Saturday, April 30, 2011

Remembering 9/11/2001: These Troubled Times

Originally printed in the Midwest Ursine in September, 2001 - Reposted on September 9, 2005

September 11, 2001.  For an entire generation, this date shook an entire nation out of complacency and into a state of alert.  As we slowly recover as a nation, the looming threat of Anthrax scares and other possible threats of terrorism still challenge our nation’s strong foundation.  Through these times, we heed the call to be a nation united.  After all, we are all Americans.  

As bears, leatherfolk, chubs and chasers, and other lesbian, gay, bisexual and transgendered people, we are called upon to join our fellow Americans in this healing process.

Although we are called to help, we are unable to serve in our Armed Forces openly and freely.  We are also unable to give blood to the Red Cross.  Yet, we gave to the United Way’s “September 11th Fund.”  We also gave to other related charities with our time and our money.  

We honor our heroes, especially those brave gay men on the United flight from Newark that crashed into Southwestern Pennsylvania.  Most of all, we grieve for those who were lost in the collapse of the World Trade Center in New York and at the Pentagon in Arlington, Virginia.

In this process, I often wondered what message I would transmit if I waved the American flag wherever I go.  I also pondered the message I would make by participating in any patriotic morale-boosting event at work.  Would I do these acts to support the current military action undertaken by our armed forces in Afghanistan?  Or, would I be simply showing my pride in my country, heeding President Bush’s call for calm and unity?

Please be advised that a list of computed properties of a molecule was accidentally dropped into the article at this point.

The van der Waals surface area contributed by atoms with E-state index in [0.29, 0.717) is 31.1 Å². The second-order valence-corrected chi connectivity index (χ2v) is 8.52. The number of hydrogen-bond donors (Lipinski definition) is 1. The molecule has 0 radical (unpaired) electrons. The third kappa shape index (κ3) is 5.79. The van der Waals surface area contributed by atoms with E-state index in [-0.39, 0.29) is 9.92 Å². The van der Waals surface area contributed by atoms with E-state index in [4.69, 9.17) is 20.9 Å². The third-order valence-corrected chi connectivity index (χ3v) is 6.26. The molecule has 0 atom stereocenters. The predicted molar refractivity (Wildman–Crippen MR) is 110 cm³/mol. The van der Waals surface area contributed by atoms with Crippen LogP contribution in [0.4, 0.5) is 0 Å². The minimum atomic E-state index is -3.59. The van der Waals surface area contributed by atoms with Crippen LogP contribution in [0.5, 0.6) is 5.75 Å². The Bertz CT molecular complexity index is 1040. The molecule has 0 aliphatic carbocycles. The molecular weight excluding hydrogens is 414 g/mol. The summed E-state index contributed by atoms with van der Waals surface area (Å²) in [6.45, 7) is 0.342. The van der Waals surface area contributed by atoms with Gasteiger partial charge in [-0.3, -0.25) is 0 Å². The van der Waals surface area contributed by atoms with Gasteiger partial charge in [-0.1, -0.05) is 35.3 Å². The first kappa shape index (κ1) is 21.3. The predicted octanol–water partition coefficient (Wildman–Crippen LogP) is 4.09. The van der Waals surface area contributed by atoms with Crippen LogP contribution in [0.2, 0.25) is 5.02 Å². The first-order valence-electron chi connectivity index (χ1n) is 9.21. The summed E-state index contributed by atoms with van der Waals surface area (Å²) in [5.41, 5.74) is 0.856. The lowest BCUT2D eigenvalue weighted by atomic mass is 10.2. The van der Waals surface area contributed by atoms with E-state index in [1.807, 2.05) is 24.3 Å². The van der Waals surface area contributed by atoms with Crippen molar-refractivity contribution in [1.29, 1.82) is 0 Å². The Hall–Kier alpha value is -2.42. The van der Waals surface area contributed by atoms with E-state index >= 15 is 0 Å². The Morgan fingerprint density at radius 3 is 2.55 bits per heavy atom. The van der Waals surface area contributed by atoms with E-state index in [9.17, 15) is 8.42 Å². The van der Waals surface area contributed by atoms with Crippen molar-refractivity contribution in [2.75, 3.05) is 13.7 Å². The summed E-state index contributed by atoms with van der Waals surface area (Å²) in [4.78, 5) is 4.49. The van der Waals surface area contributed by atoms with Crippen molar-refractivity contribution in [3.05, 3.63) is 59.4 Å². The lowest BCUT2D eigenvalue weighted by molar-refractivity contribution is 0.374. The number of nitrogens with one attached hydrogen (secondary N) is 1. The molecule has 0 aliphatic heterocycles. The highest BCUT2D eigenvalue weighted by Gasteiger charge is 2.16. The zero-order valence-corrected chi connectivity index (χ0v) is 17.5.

Let me ask this: if we’re so high on displaying the flag wherever we are, then where were those flags before September 11th?  Is this simply a bandwagon that Americans love to jump on occasionally?

Furthermore, the last several weeks showed another reaction by our fellow Midwesterners.  As much as we grieve and rally, there’s still an undercurrent of the “NIMBY” (Not In My Back Yard) attitude throughout the region. Except in Chicago, Midwesterners didn’t feel a deep loss of security that was associated with these attacks. However, there were a couple of Anthrax scares in Madison early in October similar to the incidents that occurred in Florida, New York and DC.  Luckily, these scares were proven negative, but it does show how fragile we can be once terrorism hits in our own back yard.

With that in mind, we, as Midwesterners, need to release our ideals and be diligent and cautious about our lives.  To do this, we must reiterate our pride in our country by living our lives as normally as possible.  We must reinvigorate our economy, revitalize our tourist industry, reach out to other people and communities, and set aside any negativity within our own subcultures.  

If we do all of this, we are going to make it through this storm.  No matter how you identify yourself in the context of your sexual orientation, be a part of a nation and a community united!  By doing this, we will have justice.

(c) 2001 Tillery Publications

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